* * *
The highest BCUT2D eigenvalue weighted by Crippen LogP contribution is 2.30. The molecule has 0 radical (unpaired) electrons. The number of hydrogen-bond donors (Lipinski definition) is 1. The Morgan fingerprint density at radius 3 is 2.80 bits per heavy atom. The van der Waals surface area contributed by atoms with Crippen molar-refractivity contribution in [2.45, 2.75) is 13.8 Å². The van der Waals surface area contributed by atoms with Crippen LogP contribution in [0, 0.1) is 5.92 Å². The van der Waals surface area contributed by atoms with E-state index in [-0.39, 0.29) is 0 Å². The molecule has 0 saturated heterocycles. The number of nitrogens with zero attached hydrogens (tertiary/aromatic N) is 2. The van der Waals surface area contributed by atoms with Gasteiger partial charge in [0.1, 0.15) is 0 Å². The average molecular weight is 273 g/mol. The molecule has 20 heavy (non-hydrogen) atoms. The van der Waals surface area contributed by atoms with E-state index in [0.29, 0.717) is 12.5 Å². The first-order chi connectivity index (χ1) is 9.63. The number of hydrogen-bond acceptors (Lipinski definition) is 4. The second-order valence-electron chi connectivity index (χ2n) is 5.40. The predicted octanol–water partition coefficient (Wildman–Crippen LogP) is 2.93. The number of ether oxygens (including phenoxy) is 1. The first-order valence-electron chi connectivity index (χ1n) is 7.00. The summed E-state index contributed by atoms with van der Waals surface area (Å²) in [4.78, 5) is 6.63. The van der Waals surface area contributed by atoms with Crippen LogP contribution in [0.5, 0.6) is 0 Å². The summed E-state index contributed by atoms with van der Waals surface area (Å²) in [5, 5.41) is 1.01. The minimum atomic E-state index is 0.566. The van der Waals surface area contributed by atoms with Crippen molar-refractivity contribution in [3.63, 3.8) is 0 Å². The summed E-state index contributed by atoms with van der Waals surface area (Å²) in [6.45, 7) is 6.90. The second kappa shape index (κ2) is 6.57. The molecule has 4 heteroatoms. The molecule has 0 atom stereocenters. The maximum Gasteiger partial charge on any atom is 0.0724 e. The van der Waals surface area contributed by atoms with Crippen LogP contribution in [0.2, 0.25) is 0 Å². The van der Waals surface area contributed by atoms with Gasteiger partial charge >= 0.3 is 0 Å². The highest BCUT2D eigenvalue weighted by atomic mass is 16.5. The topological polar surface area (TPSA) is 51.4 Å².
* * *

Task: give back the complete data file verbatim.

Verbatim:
The highest BCUT2D eigenvalue weighted by Crippen LogP contribution is 2.30. The molecule has 0 radical (unpaired) electrons. The number of hydrogen-bond donors (Lipinski definition) is 1. The Morgan fingerprint density at radius 3 is 2.80 bits per heavy atom. The van der Waals surface area contributed by atoms with Crippen molar-refractivity contribution in [2.45, 2.75) is 13.8 Å². The van der Waals surface area contributed by atoms with Crippen LogP contribution in [0, 0.1) is 5.92 Å². The van der Waals surface area contributed by atoms with E-state index in [-0.39, 0.29) is 0 Å². The molecule has 0 saturated heterocycles. The number of nitrogens with zero attached hydrogens (tertiary/aromatic N) is 2. The van der Waals surface area contributed by atoms with Gasteiger partial charge in [0.1, 0.15) is 0 Å². The average molecular weight is 273 g/mol. The molecule has 20 heavy (non-hydrogen) atoms. The van der Waals surface area contributed by atoms with E-state index in [0.29, 0.717) is 12.5 Å². The first-order chi connectivity index (χ1) is 9.63. The number of hydrogen-bond acceptors (Lipinski definition) is 4. The second-order valence-electron chi connectivity index (χ2n) is 5.40. The predicted octanol–water partition coefficient (Wildman–Crippen LogP) is 2.93. The number of ether oxygens (including phenoxy) is 1. The first-order valence-electron chi connectivity index (χ1n) is 7.00. The summed E-state index contributed by atoms with van der Waals surface area (Å²) in [4.78, 5) is 6.63. The van der Waals surface area contributed by atoms with Crippen LogP contribution in [0.5, 0.6) is 0 Å². The summed E-state index contributed by atoms with van der Waals surface area (Å²) in [5, 5.41) is 1.01. The minimum atomic E-state index is 0.566. The van der Waals surface area contributed by atoms with Crippen molar-refractivity contribution in [3.63, 3.8) is 0 Å². The summed E-state index contributed by atoms with van der Waals surface area (Å²) in [6.45, 7) is 6.90. The second kappa shape index (κ2) is 6.57. The molecule has 4 heteroatoms. The molecule has 0 atom stereocenters. The maximum Gasteiger partial charge on any atom is 0.0724 e. The van der Waals surface area contributed by atoms with Crippen LogP contribution in [0.2, 0.25) is 0 Å². The van der Waals surface area contributed by atoms with Gasteiger partial charge >= 0.3 is 0 Å². The highest BCUT2D eigenvalue weighted by atomic mass is 16.5. The topological polar surface area (TPSA) is 51.4 Å².